Romney on Wednesday night regaled California donors with the story of Staples, one of the companies backed by the private equity firm he used to run. Bain Capital started by investing a few million dollars, Romney said, while Staples executives worked out of Spartan offices furnished with old Naugahyde chairs.
It looked a lot different, Romney said, than the glass-walled headquarters the green energy company Solyndra built and maintained with the help of federal loan guarantees before it went bankrupt last year.
"This was real people's money," Romney said of the Staples investment. "It wasn't taxpayers' money."
Romney planned a campaign appearance in northern California Thursday morning.
Obama's campaign released a web video Thursday highlighting local Massachusetts officials who criticized Romney for not making good on his promises to grow the state's economy. The state was 47th out of 50 in job growth during his tenure as governor, though the unemployment rate dropped.
"He cut programs essential to the middle class like manufacturing and education, while giving special breaks to the wealthiest," Obama spokesman Ben LaBolt said.
Top Obama strategist David Axelrod planned to appear Thursday in Boston, where Romney's campaign is headquartered, to criticize Romney's record as governor.
In a memo released Wednesday, Axelrod wrote, "Under Gov. Romney, the Massachusetts economy was not at the top or even in the middle, but close to the bottom of all the states."
Appearing Thursday morning on NBC's "Today" show, Axelrod promised the Obama campaign will focus closely on Romney's record as governor. He said Romney "offers himself as an economic guru and savior," but the facts don't support that.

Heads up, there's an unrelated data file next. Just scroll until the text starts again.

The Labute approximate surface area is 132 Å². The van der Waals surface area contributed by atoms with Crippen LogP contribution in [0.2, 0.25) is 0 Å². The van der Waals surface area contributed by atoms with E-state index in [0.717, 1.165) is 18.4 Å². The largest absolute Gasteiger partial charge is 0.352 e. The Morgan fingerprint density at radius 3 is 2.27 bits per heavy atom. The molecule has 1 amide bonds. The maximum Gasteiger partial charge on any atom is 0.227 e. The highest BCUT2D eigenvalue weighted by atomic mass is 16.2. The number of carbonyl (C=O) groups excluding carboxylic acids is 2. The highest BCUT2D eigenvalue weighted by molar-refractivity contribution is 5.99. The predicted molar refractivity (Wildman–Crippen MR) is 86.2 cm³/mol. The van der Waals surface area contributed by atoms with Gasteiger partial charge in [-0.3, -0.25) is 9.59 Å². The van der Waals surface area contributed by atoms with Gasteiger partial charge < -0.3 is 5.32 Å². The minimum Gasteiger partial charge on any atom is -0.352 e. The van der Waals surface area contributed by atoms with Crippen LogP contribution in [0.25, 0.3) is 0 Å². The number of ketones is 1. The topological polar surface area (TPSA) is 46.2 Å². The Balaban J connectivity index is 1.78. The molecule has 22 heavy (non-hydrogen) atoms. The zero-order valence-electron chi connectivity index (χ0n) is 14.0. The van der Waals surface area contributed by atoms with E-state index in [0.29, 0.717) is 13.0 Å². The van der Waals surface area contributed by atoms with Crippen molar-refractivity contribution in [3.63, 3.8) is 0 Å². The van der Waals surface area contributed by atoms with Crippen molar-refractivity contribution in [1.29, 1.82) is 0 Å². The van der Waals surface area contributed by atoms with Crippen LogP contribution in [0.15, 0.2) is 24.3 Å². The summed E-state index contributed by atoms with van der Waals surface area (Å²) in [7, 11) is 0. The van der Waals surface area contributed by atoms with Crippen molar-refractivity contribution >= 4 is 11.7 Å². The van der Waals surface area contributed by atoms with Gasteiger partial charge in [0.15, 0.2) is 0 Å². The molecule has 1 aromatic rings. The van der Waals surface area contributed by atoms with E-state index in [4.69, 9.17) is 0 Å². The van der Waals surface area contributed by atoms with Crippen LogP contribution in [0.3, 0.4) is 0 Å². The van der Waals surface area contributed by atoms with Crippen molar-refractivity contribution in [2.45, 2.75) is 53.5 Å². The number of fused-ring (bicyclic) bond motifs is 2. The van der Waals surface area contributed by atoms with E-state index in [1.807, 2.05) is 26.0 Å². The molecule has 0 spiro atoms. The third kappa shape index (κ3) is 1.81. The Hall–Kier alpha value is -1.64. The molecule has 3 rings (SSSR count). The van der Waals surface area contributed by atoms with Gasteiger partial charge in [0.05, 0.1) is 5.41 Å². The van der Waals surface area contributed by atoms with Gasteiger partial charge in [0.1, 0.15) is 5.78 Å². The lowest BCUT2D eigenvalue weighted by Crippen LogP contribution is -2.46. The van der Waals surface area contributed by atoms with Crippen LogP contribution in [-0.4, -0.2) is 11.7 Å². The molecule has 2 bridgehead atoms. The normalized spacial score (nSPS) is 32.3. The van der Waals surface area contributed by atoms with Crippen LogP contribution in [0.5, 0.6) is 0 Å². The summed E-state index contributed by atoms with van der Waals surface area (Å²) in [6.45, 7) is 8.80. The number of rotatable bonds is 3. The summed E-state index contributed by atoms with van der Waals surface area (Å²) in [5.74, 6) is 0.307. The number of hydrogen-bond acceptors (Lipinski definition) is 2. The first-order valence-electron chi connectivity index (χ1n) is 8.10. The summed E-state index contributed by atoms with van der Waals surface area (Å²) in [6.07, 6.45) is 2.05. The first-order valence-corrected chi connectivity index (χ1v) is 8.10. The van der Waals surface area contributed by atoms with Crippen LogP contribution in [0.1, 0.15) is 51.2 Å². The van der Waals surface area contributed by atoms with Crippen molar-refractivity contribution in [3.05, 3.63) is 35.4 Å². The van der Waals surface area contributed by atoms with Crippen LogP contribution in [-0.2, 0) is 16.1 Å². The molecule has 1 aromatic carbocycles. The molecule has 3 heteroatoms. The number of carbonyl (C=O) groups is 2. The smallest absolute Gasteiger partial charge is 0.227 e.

Axelrod denied that Obama, who campaigned four years ago on a theme of hope and opportunity, is merely trying to lengthen his hold on the White House. "I don't think what he's interested in is staying in power," Axelrod said. For months, Obama and his allies have signaled plans to target Romney's Massachusetts record, with advisers noting that the state's economy lagged in job creation and saw an increase in debt while he was governor. The critique builds upon a line of attack this month of Romney's record at Bain Capital, which Obama's team contends led to job losses and bankrupt companies even while Bain profited.
"Whether companies succeeded or failed, Romney Economics netted huge profits for him and his investors, but sometimes proved devastating for the middle-class workers whose jobs, benefits and pensions were put at risk," Axelrod wrote.
Republicans contend that Obama's critique of the Bain record will backfire because it will give voters the impression that he is anti-business.
Romney's campaign has signaled it will ramp up focus on Solyndra and other green energy companies that received taxpayer help but struggled to perform. Solyndra received $535 million in loan guarantees from the Energy Department in 2009, and Obama spoke at the company's Fremont, Calif., headquarters in May 2010, saying the company represented America's energy future.
In August 2011, the company went bankrupt, laying off 1,100 workers and shuttering its offices.
Solyndra's woes are an example of "what happens when the government puts hundreds of millions of dollars into an enterprise," Romney said, telling supporters that the government money actually discouraged solar energy because it made other entrepreneurs less likely to try to enter the market.
The Republican Party posted a web video Thursday criticizing the Obama administration's investment in Solyndra. "So, President Obama ignored many warnings and made risky bets with taxpayer dollars only to see more people lose their jobs, health care and pensions," an announcer says in the video.
Republicans say Obama essentially played the role of venture capitalist by investing government money in green energy companies. And Romney said Obama hasn't done well in that role.
"He invests in something like Solyndra and puts in half a billion in a business like that, and I look and think, `Gosh, when we started Staples, the office superstore, I think collectively we put in a few million dollars.' And then when it had a little success, we put in more," Romney told California donors.